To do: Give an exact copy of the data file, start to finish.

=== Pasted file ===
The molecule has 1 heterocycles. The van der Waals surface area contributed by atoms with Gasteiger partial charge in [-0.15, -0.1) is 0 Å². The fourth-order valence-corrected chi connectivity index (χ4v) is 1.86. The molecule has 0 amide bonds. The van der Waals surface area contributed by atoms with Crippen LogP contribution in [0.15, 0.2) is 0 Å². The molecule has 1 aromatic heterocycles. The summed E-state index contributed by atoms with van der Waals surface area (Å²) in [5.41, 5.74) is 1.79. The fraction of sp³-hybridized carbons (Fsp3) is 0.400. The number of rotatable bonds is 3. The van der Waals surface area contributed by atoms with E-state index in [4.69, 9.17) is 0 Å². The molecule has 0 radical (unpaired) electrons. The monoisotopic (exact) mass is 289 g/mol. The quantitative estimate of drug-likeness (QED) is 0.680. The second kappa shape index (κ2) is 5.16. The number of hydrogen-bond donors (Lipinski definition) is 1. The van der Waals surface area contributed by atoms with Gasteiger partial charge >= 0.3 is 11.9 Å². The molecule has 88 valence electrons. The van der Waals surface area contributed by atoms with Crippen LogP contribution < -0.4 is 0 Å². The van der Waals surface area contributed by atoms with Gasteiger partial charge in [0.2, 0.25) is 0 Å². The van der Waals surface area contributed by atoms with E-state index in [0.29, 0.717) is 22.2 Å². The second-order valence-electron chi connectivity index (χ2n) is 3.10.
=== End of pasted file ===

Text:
The molecule has 1 heterocycles. The van der Waals surface area contributed by atoms with Gasteiger partial charge in [-0.15, -0.1) is 0 Å². The fourth-order valence-corrected chi connectivity index (χ4v) is 1.86. The molecule has 0 amide bonds. The van der Waals surface area contributed by atoms with Crippen LogP contribution in [0.15, 0.2) is 0 Å². The molecule has 1 aromatic heterocycles. The summed E-state index contributed by atoms with van der Waals surface area (Å²) in [5.41, 5.74) is 1.79. The fraction of sp³-hybridized carbons (Fsp3) is 0.400. The number of rotatable bonds is 3. The van der Waals surface area contributed by atoms with E-state index in [4.69, 9.17) is 0 Å². The molecule has 0 radical (unpaired) electrons. The monoisotopic (exact) mass is 289 g/mol. The quantitative estimate of drug-likeness (QED) is 0.680. The second kappa shape index (κ2) is 5.16. The number of hydrogen-bond donors (Lipinski definition) is 1. The van der Waals surface area contributed by atoms with Gasteiger partial charge >= 0.3 is 11.9 Å². The molecule has 88 valence electrons. The van der Waals surface area contributed by atoms with Crippen LogP contribution < -0.4 is 0 Å². The van der Waals surface area contributed by atoms with Gasteiger partial charge in [0.2, 0.25) is 0 Å². The van der Waals surface area contributed by atoms with E-state index in [0.29, 0.717) is 22.2 Å². The second-order valence-electron chi connectivity index (χ2n) is 3.10.